20 February 2016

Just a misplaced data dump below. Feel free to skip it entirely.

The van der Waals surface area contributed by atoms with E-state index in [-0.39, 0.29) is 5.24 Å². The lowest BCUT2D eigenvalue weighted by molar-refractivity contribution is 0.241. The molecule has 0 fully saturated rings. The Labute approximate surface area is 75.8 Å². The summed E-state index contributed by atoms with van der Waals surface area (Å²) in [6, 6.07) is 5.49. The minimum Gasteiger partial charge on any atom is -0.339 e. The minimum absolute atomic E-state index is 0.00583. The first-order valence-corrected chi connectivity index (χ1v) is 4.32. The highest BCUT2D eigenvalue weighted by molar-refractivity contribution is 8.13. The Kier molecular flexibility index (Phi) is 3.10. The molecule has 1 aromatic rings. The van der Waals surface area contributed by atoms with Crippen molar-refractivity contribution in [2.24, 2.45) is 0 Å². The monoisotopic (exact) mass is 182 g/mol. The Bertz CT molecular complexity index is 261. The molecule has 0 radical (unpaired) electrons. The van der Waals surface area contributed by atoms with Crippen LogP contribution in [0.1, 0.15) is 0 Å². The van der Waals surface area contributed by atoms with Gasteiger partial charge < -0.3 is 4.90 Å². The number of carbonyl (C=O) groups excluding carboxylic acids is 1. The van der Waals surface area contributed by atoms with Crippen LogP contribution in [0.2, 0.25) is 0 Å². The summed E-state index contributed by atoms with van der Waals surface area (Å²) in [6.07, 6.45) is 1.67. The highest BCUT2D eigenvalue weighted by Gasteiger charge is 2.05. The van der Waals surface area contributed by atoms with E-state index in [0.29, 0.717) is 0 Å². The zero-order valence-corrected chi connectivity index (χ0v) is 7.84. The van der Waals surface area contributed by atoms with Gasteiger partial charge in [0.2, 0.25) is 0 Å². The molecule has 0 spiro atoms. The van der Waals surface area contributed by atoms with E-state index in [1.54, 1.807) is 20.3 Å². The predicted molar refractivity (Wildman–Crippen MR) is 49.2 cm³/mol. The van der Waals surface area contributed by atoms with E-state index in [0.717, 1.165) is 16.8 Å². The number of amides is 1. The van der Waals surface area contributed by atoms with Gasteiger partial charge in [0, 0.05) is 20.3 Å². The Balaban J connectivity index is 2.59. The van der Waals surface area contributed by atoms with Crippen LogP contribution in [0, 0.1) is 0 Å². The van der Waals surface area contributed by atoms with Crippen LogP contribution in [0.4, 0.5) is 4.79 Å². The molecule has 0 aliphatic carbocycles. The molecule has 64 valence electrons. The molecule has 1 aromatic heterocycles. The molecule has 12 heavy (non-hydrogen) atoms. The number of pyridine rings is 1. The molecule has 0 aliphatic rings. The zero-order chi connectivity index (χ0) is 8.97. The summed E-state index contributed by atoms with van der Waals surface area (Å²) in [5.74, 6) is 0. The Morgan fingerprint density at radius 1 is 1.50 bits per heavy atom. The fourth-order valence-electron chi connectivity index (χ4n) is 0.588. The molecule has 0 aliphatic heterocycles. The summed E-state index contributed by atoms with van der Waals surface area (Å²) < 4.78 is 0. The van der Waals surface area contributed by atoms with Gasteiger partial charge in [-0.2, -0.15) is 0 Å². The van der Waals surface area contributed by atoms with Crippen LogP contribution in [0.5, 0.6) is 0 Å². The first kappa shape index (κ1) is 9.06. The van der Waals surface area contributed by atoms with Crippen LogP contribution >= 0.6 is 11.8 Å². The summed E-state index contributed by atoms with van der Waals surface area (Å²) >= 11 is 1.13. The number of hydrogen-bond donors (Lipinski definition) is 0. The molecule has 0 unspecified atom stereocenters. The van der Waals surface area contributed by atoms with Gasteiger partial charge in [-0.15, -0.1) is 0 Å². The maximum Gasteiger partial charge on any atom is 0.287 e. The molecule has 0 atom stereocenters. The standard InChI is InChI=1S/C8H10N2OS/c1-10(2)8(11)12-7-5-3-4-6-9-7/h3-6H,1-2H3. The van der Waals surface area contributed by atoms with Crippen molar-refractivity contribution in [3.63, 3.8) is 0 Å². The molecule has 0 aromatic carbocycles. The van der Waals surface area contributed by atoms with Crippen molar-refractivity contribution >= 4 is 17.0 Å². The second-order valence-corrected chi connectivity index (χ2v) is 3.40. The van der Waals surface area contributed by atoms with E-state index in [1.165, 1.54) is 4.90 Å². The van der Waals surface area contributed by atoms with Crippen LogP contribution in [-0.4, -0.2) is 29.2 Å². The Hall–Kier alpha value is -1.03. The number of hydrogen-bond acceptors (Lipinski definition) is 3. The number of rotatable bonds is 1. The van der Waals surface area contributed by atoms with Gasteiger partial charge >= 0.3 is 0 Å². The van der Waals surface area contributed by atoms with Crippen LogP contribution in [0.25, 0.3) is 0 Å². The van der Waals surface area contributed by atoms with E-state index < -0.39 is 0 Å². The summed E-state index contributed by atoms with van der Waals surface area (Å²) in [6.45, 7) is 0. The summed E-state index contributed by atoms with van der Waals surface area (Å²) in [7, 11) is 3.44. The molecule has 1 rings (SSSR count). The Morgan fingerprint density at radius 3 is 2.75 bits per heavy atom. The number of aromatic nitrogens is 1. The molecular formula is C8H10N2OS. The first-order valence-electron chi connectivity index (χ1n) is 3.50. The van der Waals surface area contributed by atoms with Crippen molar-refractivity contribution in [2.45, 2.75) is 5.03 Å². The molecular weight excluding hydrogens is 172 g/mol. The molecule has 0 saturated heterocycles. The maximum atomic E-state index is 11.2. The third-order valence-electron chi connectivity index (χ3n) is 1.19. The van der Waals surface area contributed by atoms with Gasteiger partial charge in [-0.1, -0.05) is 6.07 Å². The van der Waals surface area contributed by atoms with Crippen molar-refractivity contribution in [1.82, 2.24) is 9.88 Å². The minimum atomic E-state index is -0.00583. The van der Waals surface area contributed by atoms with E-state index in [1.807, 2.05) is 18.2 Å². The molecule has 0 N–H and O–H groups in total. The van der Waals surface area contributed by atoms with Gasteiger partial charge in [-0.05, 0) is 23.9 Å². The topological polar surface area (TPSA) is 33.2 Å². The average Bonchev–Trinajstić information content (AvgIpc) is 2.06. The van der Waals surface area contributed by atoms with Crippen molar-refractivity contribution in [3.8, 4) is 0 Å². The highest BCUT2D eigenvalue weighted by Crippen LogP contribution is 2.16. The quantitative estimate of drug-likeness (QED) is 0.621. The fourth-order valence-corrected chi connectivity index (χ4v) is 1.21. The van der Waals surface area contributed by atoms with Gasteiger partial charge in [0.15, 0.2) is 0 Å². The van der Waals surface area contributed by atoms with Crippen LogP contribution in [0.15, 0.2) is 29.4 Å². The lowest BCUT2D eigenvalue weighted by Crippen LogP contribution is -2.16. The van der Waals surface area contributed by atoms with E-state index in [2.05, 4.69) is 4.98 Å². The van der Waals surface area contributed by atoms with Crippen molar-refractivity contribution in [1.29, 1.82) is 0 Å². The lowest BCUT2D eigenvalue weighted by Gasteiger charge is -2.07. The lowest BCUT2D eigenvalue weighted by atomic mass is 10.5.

Back in 2007 Raul Martin illustrated Effigia for National Geographic. Martin's interpretation of Effigia looks nothing like any kind of crocodylian animal that we know, fossil or extant. The reason for that is that Effigia was not very similar to its soon-to-be descendants. During the Triassic era reptiles were beginning to truly take command of the land and even the skies. The most successful forms of reptiles at the time were those walking on two legs at least facultatively; that does not mean that there were no successful quadrupedal reptiles at this time. Therefore, many of the reptiles that would become known as the ancestors of lepidosaurs, dinosaurs, pterosaurs, and even crocodylians were similarly built animals with powerful hindlegs, long balancing tails, and mouths filled with little reptilian teeth. As an early member of the then developing suchian line, Effigia espoused these typical reptilian traits, but was also in the process of incorporating the precursors of crocodilian traits such as a similarly proportioned manus and an anteriorly articulating femoral head. Dinosaurs possess an articulation of the femoral head that is oriented medially in the hip socket. The astragalus, the reptilian "heel" bone (we call it the calcaneus), of Effigia is morphologically similar to the bone as it is seen in alligators.